People pay money for stories. People tell stories. People learn from stories. What is the story in recent elearning you've taken or developed?
In his book, A Whole New Mind, Dan Pink cites a great quote from Ursula K. Le Guin:
The story—from Rumplestiltskin to War and Peace—is one of the basic tools invented by the human mind for the purpose of understanding. There have been great societies that did not use the wheel, but there have been no great societies that did not tell stories.
Stories are powerful things. I love hearing, learning from and re-telling (sharing) stories. Last October, I met Dan Bliton of Booz Allen Hamilton at Learning 2007. We'd just seen Dan Pink's presentation and Mr. Pink (there are 2 Dan's in this story, but "Mr. Pink" sounds so Pulp Fiction) mentioned his upcoming book on manga. Manga had been on my radar for about a year and this seemed like an interesting area, and an area of shared interest with Dan Bliton.
One thing led to another, and now Dan Bliton is going to share a presentation he's done on on Stories, Comics, and Manga - Oh My! Making Learning Stick For Your Audience! Dan's presentation shares insights and lessons learned in several markets and from Booze Allen Hamilton's award-winning learning organization. A take-away job aid and web site references summarize the approaches discussed and list additional resources
The live e-seminar will be this coming Thursday, March 13, 2008 10:00 A.M. PDT (yes, daylight savings time, the USA switches this weekend) and you can register for the e-seminar for free here:
As always, I'm looking forward to the presentation. Dan (Bliton) has a lot on stories and will even have a web comic embed in the live presentation. We might even riff a bit on manga and comics as catalysts for elearning storyboarding and user-contributed content.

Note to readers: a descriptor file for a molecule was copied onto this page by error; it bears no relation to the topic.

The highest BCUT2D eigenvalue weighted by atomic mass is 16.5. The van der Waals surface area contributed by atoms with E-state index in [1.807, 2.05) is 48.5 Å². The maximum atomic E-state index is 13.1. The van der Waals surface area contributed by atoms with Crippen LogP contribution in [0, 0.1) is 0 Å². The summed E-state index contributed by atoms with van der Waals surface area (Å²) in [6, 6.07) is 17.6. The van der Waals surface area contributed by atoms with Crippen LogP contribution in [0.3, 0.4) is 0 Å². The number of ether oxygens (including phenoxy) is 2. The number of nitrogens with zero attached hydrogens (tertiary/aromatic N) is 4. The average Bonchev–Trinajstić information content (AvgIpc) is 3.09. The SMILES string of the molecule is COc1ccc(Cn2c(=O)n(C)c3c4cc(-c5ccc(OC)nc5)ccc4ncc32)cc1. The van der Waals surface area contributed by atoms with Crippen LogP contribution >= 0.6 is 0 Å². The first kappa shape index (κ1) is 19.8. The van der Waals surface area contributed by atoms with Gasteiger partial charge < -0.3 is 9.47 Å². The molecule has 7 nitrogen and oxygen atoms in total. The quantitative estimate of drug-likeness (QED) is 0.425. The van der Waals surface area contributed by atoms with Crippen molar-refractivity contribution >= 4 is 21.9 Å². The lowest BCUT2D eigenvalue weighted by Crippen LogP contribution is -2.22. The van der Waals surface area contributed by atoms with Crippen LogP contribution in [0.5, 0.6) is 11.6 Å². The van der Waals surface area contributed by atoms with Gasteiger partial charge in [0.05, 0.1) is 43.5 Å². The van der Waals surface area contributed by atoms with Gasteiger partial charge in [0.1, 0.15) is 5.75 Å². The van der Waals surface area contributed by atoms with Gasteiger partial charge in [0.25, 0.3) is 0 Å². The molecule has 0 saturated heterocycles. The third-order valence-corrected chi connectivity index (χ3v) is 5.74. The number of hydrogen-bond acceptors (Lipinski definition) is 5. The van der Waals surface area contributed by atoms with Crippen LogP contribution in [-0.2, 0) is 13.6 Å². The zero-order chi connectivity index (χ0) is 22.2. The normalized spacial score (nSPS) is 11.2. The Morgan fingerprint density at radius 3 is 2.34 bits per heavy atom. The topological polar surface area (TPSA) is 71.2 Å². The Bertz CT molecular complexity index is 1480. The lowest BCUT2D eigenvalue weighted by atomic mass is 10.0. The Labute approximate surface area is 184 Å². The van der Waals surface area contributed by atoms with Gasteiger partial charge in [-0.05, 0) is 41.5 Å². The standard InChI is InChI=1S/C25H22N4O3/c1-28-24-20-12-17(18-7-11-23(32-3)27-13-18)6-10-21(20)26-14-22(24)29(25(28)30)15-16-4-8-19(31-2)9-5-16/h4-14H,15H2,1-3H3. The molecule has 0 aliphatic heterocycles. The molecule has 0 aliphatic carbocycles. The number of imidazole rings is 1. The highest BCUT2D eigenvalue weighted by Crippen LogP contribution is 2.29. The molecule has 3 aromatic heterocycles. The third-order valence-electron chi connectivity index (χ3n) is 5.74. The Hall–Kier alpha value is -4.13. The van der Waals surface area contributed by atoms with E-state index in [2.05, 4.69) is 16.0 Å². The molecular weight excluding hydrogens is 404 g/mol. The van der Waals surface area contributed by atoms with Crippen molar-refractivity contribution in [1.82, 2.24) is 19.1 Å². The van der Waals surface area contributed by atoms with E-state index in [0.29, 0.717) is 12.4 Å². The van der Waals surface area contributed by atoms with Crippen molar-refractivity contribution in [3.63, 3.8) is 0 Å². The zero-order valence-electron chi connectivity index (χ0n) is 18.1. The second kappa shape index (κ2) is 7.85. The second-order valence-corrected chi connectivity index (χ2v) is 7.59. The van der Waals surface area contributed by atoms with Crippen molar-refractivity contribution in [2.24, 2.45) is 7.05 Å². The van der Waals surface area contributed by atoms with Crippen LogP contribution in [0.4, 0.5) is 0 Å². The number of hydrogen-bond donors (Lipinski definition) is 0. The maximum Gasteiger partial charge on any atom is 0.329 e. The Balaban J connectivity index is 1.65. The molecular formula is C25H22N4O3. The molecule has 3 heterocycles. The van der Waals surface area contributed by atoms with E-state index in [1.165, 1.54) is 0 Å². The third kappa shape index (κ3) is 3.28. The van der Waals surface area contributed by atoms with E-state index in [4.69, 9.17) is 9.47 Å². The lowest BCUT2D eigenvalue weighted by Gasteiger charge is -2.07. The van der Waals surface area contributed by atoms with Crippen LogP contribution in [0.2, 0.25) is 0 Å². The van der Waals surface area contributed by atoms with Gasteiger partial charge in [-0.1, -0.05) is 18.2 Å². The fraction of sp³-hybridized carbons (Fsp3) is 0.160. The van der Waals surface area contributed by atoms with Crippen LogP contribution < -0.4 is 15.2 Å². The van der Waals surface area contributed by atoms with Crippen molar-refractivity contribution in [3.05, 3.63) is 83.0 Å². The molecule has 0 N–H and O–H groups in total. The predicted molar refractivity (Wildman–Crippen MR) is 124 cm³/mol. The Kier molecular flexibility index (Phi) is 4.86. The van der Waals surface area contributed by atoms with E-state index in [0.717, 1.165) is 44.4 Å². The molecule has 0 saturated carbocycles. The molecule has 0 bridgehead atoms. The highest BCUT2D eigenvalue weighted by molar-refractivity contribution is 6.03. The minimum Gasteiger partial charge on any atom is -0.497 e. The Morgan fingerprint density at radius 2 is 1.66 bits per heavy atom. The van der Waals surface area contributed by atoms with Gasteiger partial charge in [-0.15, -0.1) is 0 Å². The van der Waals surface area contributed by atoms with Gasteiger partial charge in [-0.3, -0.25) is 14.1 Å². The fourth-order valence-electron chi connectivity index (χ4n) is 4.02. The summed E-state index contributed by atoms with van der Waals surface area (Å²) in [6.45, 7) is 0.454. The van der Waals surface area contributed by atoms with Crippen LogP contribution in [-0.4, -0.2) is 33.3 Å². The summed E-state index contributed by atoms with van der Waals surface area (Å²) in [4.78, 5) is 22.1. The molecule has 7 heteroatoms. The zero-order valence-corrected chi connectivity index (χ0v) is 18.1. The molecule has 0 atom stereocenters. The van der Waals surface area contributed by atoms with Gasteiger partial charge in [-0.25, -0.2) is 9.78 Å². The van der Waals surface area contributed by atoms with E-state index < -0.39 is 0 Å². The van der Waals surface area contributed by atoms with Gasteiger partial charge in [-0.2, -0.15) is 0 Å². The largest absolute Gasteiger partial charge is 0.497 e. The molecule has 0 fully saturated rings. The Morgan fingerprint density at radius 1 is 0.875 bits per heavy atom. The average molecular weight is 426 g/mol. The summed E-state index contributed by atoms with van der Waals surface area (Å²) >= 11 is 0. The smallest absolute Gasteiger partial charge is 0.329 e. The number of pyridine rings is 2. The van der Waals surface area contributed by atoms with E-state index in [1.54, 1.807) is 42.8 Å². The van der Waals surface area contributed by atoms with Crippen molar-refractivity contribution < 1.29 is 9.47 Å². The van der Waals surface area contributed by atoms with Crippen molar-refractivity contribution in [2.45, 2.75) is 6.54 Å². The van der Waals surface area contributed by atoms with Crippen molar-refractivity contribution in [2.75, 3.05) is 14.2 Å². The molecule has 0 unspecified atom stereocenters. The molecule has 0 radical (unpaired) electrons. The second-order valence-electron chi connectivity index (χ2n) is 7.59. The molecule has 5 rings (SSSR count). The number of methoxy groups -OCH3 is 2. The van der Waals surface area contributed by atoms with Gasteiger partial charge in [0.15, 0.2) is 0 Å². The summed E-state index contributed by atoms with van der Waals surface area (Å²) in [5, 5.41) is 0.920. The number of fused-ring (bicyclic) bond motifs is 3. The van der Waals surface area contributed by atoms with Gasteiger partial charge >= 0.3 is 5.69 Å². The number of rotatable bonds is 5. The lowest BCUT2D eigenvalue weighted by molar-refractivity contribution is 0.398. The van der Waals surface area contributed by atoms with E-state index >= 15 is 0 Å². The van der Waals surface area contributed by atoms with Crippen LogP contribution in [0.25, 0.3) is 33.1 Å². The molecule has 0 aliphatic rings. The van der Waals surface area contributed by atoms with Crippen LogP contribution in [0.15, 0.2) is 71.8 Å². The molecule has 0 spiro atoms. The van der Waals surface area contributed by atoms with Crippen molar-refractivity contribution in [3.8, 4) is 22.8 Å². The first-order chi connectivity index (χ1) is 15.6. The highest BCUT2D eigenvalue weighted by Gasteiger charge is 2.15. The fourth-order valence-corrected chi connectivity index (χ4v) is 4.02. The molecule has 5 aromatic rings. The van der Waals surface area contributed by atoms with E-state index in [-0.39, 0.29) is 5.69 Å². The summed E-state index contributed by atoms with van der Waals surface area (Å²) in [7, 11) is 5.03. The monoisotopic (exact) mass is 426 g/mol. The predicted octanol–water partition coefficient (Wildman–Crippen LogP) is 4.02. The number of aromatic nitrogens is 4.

I'm quite interested in the read-write nature of manga in Japanese culture. In fact, I'm already going to pre-order Dan Pink's manga book, The Adventures of Johnny Bunko: The Last Career Guide You'll Ever Need which is due out on April 1, 2008 (no Foolin).
A shame I won't have this in time to chime in with and ask for comments on Johnny Bunko from the other Dan. That said, the session will still be really good, and is always better with the discussion with the live audience.
The interaction, the audience and the re-telling (or the desire to re-tell) is part of what makes an event a story, and what makes the word transcend the page. With fond memories of reading The Left Hand of Darkness in my high school sci-fi literature class, I'll close with another Le Guin quote.
The unread story is not a story; it is little black marks on wood pulp. The reader, reading it, makes it live: a live thing, a story.
—Ursula K. Le Guin